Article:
A football coach watches his team play
Former Arkansas coach Bobby Petrino wants his Missouri State team to enjoy the big-time experience of playing at Razorback Stadium on Saturday night. (Photo: Missouri State Athletics)


Few Missouri State football games over the years can match the intrigue presented by Saturday night’s trip to Fayetteville to take on the No. 10-ranked Arkansas Razorbacks.

There’s the obvious storyline of Bears coach Bobby Petrino returning to where he once coached. Petrino led the Razorbacks to the highest levels of major-college football before a well-publicized off-the-field scandal led to his firing in April 2012.

It will be fascinating to watch the fan reaction when Petrino leads the Bears onto the field. Time heals wounds and the Arkansas program is finally in a good place again, led by Sam Pittman. I would predict more cheers than jeers for Petrino.

But once the pre-kickoff hoopla passes, things will get down to blocking and tackling. It’ll be all about football and this Missouri State team seems better-suited to compete with a blueblood program than ever before.

Bears have struggled against FBS competition

Not to suggest that Missouri State is going to go into Reynolds-Razorback Stadium and win the game. There is a huge difference in depth in matchups between Football Bowl Subdivision teams and Football Championship Subdivision teams like the Bears — particularly in line play. 

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Missouri State is 1-38 all-time against FBS opponents, with the lone victory coming in 1990 at UNLV. The Bears are 0-7 all-time against the Razorbacks and have been outscored 345-40 in those games, including a 48-10 loss to Arkansas in 2009 with Petrino coaching the Razorbacks.

Bears aiming to be competitive

But this year it would be surprising if the Bears weren’t at least competitive for two reasons: the Petrino factor (the guy can flat-out coach) and Missouri State won’t be bothered by the environment. The Bears have 26 players who have transferred from FBS schools. 

“This will be one of the toughest teams I’ve played against so far,” said Bears running back Jacardia Wright, a transfer from Kansas State. Wright talked about anticipating a rowdy atmosphere in Fayetteville, but he and other teammates have seen a few of those before.

“The Big 12 was good to play in. It was a great atmosphere,  almost every game,” Wright said. “Going to Arkansas, an SEC school, should be a great experience for all of us.”

Just a year ago, Missouri State went to Oklahoma State — a team that nearly made the four-team College Football Playoffs — in the season opener and lost 23-16. The Bears had the ball in the red zone late in the game, throwing a mighty scare into the heavily favored Cowboys.

“I think it gives us a great bit of confidence,” quarterback Jason Shelley said of how that experience can aid the Bears on Saturday. “Last year that game gave us a lot of confidence heading into the rest of the season.”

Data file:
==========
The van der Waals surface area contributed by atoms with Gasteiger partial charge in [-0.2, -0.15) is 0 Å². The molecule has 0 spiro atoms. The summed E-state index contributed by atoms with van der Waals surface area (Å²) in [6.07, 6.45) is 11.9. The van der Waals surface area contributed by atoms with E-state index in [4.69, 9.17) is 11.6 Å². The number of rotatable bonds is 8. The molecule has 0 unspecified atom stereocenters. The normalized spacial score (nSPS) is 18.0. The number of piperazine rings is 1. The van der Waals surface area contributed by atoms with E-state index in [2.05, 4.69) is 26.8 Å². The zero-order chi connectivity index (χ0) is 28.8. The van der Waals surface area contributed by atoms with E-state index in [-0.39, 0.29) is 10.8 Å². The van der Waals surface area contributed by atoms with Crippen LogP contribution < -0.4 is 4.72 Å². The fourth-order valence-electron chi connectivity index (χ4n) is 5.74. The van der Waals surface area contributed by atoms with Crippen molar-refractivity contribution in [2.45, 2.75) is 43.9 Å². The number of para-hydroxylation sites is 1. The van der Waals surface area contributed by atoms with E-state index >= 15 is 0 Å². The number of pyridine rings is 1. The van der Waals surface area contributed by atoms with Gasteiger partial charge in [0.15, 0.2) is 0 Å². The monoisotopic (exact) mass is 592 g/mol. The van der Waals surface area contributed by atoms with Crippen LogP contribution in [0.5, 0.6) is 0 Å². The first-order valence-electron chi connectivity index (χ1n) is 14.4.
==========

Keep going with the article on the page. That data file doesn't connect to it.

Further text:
Petrino tries to keep the focus on the field

Petrino has attempted to keep the focus on the game rather than himself this week. He wants his players to enjoy the experience and focus on enjoying the atmosphere while playing aggressive and fast.

“I think in the way we prepare, we really focused last year on getting ready to play mentally and physically by just being fast and just playing with great effort,” Petrino said of the Oklahoma State game. 

“Our players will enjoy it,” he said of Razorback Stadium. “It’ll be a great atmosphere with a big, huge stadium that’s nice and loud. I think we’ve gotta go enjoy the experience and play as hard as we possibly can and just see what happens.”

A football player celebrates a win
Jason Shelley said Missouri State’s competitive loss at Oklahoma State a year ago gave the Bears confidence the rest of the season. (Photo: Missouri State Athletics)

A no-lose situation for MSU

While most games of this sort produce big, necessary paydays for the underdog (Missouri State will collect $450,000 for the game) they rarely produce upset victories. The biggest goals are to enjoy the experience, improve from facing good competition and avoid significant injuries.

But the competitive side Petrino has brought to Missouri State has the Bears dreaming big. During his news conference earlier this week, Petrino referenced former NFL head coach Herm Edwards’ famous post-game rant from a generation ago.

“You play to win the game, baby,” Petrino said with a smile.

This really is a no-lose proposition for the Bears. In the big picture, it’s sort of like eating dessert before the main course.

Bigger game ahead for the Bears

A bigger match awaits just a week from now when the Bears play host to South Dakota State in the Missouri Valley Football Conference opener. That match of top-five schools in the FCS will be Missouri State’s biggest home game in three decades and have direct implications on their goals of winning the Valley and earning an unprecedented third straight FCS playoff berth.

So enjoy the game in Fayetteville, win or lose, and what is happening for a Bears’ program that’s making football interesting in Springfield.

Lyndal Scranton

Lyndal Scranton is a Springfield native who has covered sports in the Ozarks for more than 35 years, witnessing nearly every big sports moment in the region during the last 50 years. The Springfield Area Sports Hall of Famer and live-fire cooking enthusiast also serves as PR Director for Lucas Oil Speedway in Wheatland, Missouri, co-hosts The Sports Reporters on Jock 96.9 FM, 99.9 FM and 1060 AM on Monday mornings with Ned Reynolds and is co-host of the Tailgate Guys BBQ Podcast. Contact him at Lscranton755@gmail.com and follow him on Twitter @LyndalScranton. More by Lyndal Scranton